Middle East companies not setting aside enough money for end of service benefits, study asserts

A majority of Middle East employers fail to set aside end of service benefit payments but there is a growing demand to make it mandatory for companies to do so, according to new research from Zurich Global Life.

The report, published on Monday, warns that the average end of service benefit (EOSB) payment made to expatriate workers when they leave a job has risen by 140 per cent over the last six years as the length of service increased from less than five years to seven years.

Employees are entitled to 21 days basic salary for each complete year of service for the first five years, according to the UAE Labour Law. For each complete year of service over five years, they are entitled to 30 days of basic salary. A cap is set at two years remuneration.

Rather than setting money aside ahead of time, around 83 per cent of companies surveyed make the payments as they become due, drawing the funds from their working capital, according to Peter Cox, head of international pension plans at Zurich in the Middle East.

The research was based on a survey of chief financial officers and a round-table discussion, organised by the consultancy firm Insight Discovery. Zurich surveyed 106 chief financial officers and finance executives across sectors, with nearly a third working for construction companies. Nearly 90 per cent of the respondents work with companies that are headquartered in the UAE. Around half of the companies have more than 1,000 employees.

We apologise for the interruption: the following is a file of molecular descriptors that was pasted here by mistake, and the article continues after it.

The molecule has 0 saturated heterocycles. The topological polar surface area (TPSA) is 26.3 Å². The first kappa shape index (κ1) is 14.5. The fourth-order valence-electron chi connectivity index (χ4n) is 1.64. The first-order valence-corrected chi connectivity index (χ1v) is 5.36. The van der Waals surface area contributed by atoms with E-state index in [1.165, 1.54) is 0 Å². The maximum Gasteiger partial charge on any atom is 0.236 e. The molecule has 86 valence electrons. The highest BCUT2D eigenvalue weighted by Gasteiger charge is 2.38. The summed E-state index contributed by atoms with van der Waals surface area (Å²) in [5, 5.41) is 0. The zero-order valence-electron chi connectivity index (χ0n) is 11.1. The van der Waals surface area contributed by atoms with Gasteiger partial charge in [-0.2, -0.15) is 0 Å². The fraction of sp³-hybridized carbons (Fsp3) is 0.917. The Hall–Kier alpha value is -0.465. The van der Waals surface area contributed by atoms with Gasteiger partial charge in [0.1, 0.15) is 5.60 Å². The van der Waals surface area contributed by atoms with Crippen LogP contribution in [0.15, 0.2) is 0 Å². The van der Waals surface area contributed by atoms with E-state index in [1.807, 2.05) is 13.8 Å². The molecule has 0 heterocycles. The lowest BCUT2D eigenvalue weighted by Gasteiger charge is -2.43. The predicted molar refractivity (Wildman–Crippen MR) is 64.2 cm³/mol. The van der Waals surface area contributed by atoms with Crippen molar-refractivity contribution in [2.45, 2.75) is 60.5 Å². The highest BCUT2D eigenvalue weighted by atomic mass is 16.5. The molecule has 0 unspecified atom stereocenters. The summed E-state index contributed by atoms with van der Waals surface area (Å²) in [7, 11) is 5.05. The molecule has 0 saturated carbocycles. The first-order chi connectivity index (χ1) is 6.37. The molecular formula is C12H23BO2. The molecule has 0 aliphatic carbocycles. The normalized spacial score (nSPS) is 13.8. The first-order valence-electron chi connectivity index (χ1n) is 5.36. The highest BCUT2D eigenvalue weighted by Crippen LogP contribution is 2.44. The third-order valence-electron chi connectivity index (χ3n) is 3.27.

“Companies in the Middle East struggle to see the prudence of de-risking an ever growing financial issue,” Mr Cox said.

At least 85 per cent of respondents said it would be a good idea if they did set aside funds for the payments.

“A [majority] think that a mandatory fund requirement would be a good thing, in that it would focus employers’ minds on a growing financial issue,” according to Nigel Sillitoe, the chief executive of Insight Discovery.

A majority of the companies – 72 per cent – do not expect government to introduce a mandatory funding requirement.

A 2010 report from the consultancy Towers Watson estimated that the aggregate end of service liabilities across the Arabian Gulf could rise to US$75 billion by 2020.

“Those employers who facilitate workplace savings will find that they become an employer of choice with significantly improved recruitment and retention results,” Mr Cox said.


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